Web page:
DEV Community

Jacopo Marrone
Jacopo Marrone

Posted on

Learning Vue as a React dev

I work daily with React. In recent days I decided to try Vue for the first time.

I enjoyed the experience, so I decided to share my thoughts.

Frontend Framework

Do you know Create React App? Class Components? React Hooks? Next.js?

Great, so you know why their Vue equivalent exists.

To scaffold a project with a lot of DX stuff already configured, React has Create React App, Vue has Vue CLI. Recently, both Create React App and Vue CLI are in maintenance mode. Now is recommended to use Vite for both, unless you use a meta framework (Next.js and Nuxt).

React has Class Components and Vue has Options API. React has React Hooks and Vue Composition API. React has Next.js and Vue Nuxt.js.

Key differences, React vs Vue

The ecosystem

React is a library, Vue is a framework.

This means that Vue has a wider set of official tools, integrated as a whole "framework". React, on the other end, need to be extended by third-party tools.

In Vue, the core team defines the way, in React, the community drives everything.

I'm not saying that Vue doesn't have an active community, but that Vue team guides a lot more than React one.

What do I mean by "ecosystem"?

Think about these common "parts" of a frontend app:

  • Client Side Routing, which handles the navigation between different pages of your app, even if the browser never redirects actually (the core of a SPA, Single Page Application)

  • Global State Management, which handles the share of state between multiple components without passing props down to every level of the app tree.

How do you solve them?

The Vue team authored Vuex and Pinia for Global State Management, and Vue Router for Client Side Routing.

React has no official tools, but this means that a lot of third-party good libraries have emerged over time to fill the gap. Like Redux for Global State Management and React Router or Reach Router for Client Side Routing.

Think about this as ...

React gives the world an essential building block for handling reactivity in a Frontend App and, but has no official way to structure the rest of the app, leaving this duty to the community.

Vue instead gives the reactivity system and also a toolbelt with a solid opinion on how to handle everything, so there is an official package for every common problem.

No best or worst.

Both are great declarative libraries, with a good DX.

Don't be a blind fanboy :)

The render runs only once

In react, a render function or a function component re-runs after every state changes.

React compare the result with the current DOM state and decide if to "reconcile" or not.

Instead, in Vue, the template (the render function equivalent) is run only once.

I don't know much about how internal works in Vue, but if you put a console.log inside the script portion of a template it will run only once.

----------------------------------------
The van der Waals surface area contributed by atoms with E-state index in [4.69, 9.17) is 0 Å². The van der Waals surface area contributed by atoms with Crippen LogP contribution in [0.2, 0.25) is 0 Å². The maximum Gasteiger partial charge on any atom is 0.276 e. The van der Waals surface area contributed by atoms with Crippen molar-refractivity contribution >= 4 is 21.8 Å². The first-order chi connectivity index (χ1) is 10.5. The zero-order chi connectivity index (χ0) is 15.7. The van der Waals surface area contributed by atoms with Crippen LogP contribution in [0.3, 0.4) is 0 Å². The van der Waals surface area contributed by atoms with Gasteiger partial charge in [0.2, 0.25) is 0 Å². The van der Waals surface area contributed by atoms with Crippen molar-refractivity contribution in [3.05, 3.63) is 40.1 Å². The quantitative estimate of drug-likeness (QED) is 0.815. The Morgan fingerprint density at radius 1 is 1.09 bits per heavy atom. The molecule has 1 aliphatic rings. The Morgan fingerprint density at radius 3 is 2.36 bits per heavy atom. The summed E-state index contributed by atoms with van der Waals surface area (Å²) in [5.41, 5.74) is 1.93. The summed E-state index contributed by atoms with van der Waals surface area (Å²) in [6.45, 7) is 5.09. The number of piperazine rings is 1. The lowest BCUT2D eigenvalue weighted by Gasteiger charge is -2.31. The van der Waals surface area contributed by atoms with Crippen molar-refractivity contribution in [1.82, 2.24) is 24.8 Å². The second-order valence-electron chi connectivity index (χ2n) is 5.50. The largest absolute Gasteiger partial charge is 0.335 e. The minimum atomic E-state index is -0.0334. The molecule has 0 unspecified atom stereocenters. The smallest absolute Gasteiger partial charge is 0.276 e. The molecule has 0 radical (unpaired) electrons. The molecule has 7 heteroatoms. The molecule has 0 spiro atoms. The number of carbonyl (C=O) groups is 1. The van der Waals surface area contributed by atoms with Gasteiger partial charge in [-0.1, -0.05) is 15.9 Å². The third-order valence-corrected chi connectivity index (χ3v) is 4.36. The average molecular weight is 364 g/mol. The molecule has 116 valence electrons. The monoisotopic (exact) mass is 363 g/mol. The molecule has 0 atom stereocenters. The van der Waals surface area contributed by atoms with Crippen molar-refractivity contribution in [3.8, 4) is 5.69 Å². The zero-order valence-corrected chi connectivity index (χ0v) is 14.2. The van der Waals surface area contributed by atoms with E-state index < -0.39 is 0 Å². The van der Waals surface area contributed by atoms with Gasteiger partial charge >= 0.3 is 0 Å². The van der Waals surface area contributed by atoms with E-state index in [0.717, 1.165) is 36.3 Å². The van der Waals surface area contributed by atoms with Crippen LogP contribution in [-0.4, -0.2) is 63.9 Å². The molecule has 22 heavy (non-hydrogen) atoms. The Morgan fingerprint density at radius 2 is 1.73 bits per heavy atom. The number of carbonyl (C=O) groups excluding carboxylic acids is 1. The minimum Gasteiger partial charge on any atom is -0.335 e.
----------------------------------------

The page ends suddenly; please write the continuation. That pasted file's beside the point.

No need for dependencies array

Vue reactivity system is different from React one.

In React you must optimize your code using useMemo , useCallback and other things to avoid unnecessary computation and bugs.

I'm referring mainly to the dependencies array.

In Vue all these duties are in charge of the library.

Vue takes care of analyzing and understanding when a piece of code, that depends on some reactive values needs to be recalculated.

No need to define dependencies.

Beginners could find this a winning point in favor of Vue.

A brief history of Vue

History

Vue.js was first released in February 2014 by ex-Google engineer Evan You.

It is an open-source progressive JavaScript framework used for building user interfaces (UIs) and single-page applications.

The Options API was the original API for Vue.js.

The Composition API was introduced later in Vue 3.0, which was released in September 2020.

Evolution: Options API and Composition API

Let's be honest, 99,9% of React nowadays is written in hook style. But imagine that in your work you inherit a legacy project written in Class Components... better you don't feel lost.

So a React beginner should spend a little bit of time on Class Components even if the standard way of writing React is with Hooks.

The same with Vue.

Don't you agree? Let me know it.

Vue initial API is now called "Options API" and is considered legacy.

Vue 3 introduced a new style of writing Vue, that is now the standard,and it is known as "Composition API".

React has had the same evolution, with React Hooks as successor of Class Components.

Compare Vue and React

Take this React class component

import React from 'react';

class Counter extends React.Component {
  constructor(props) {
    super(props);

    // decalare local state
    this.state = {
      count: 0
    };

    // bind "this" to event handlers
    this.handleIncrementClick = this.handleIncrementClick.bind(this);
    this.handleDecrementClick = this.handleDecrementClick.bind(this);
  }

  // define event handlers
  handleIncrementClick() {
    this.setState({ count: this.state.count + 1 });
  }
  handleDecrementClick() {
    this.setState({ count: this.state.count - 1 });
  }

  // render the template
  render() {
    return (
      <div>
        <h1>Counter: {this.state.count}</h1>
        <button onClick={this.handleIncrementClick}>+</button>
        <button onClick={this.handleDecrementClick}>-</button>
      </div>
    );
  }
}
Enter fullscreen mode Exit fullscreen mode